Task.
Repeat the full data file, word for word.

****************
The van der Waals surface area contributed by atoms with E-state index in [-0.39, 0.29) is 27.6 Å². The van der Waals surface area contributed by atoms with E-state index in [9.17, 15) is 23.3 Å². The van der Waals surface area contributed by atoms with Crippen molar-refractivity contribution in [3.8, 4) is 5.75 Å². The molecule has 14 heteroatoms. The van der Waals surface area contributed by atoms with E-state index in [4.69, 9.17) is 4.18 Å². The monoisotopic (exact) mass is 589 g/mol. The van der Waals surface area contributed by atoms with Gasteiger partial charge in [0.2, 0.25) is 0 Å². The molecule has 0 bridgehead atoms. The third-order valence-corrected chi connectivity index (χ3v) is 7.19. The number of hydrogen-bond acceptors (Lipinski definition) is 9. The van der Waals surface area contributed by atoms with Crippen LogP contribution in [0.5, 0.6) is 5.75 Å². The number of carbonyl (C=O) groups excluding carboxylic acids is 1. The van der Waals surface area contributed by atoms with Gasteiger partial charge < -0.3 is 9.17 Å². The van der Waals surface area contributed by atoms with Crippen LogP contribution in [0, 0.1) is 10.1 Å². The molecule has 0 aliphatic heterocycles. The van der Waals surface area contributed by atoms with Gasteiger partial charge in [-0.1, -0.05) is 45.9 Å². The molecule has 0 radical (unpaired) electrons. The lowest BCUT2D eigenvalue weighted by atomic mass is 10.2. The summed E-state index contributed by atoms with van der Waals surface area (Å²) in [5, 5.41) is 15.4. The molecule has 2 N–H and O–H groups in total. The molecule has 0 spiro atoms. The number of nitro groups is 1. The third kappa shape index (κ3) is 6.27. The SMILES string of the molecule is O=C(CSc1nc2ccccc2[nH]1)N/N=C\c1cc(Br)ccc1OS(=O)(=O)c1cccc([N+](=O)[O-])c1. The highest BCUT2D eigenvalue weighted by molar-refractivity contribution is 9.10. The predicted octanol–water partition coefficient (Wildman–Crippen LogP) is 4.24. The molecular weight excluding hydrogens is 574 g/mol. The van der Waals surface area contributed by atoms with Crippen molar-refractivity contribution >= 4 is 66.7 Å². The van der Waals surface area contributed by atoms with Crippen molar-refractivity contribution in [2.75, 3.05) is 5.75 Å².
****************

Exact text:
The van der Waals surface area contributed by atoms with E-state index in [-0.39, 0.29) is 27.6 Å². The van der Waals surface area contributed by atoms with E-state index in [9.17, 15) is 23.3 Å². The van der Waals surface area contributed by atoms with Crippen molar-refractivity contribution in [3.8, 4) is 5.75 Å². The molecule has 14 heteroatoms. The van der Waals surface area contributed by atoms with E-state index in [4.69, 9.17) is 4.18 Å². The monoisotopic (exact) mass is 589 g/mol. The van der Waals surface area contributed by atoms with Gasteiger partial charge in [0.2, 0.25) is 0 Å². The molecule has 0 bridgehead atoms. The third-order valence-corrected chi connectivity index (χ3v) is 7.19. The number of hydrogen-bond acceptors (Lipinski definition) is 9. The van der Waals surface area contributed by atoms with Crippen LogP contribution in [0.5, 0.6) is 5.75 Å². The number of carbonyl (C=O) groups excluding carboxylic acids is 1. The van der Waals surface area contributed by atoms with Gasteiger partial charge < -0.3 is 9.17 Å². The van der Waals surface area contributed by atoms with Crippen LogP contribution in [0, 0.1) is 10.1 Å². The molecule has 0 aliphatic heterocycles. The van der Waals surface area contributed by atoms with Gasteiger partial charge in [-0.1, -0.05) is 45.9 Å². The molecule has 0 radical (unpaired) electrons. The lowest BCUT2D eigenvalue weighted by atomic mass is 10.2. The summed E-state index contributed by atoms with van der Waals surface area (Å²) in [5, 5.41) is 15.4. The molecule has 2 N–H and O–H groups in total. The molecule has 0 spiro atoms. The number of nitro groups is 1. The third kappa shape index (κ3) is 6.27. The SMILES string of the molecule is O=C(CSc1nc2ccccc2[nH]1)N/N=C\c1cc(Br)ccc1OS(=O)(=O)c1cccc([N+](=O)[O-])c1. The highest BCUT2D eigenvalue weighted by molar-refractivity contribution is 9.10. The predicted octanol–water partition coefficient (Wildman–Crippen LogP) is 4.24. The molecular weight excluding hydrogens is 574 g/mol. The van der Waals surface area contributed by atoms with Crippen molar-refractivity contribution >= 4 is 66.7 Å². The van der Waals surface area contributed by atoms with Crippen molar-refractivity contribution in [2.75, 3.05) is 5.75 Å².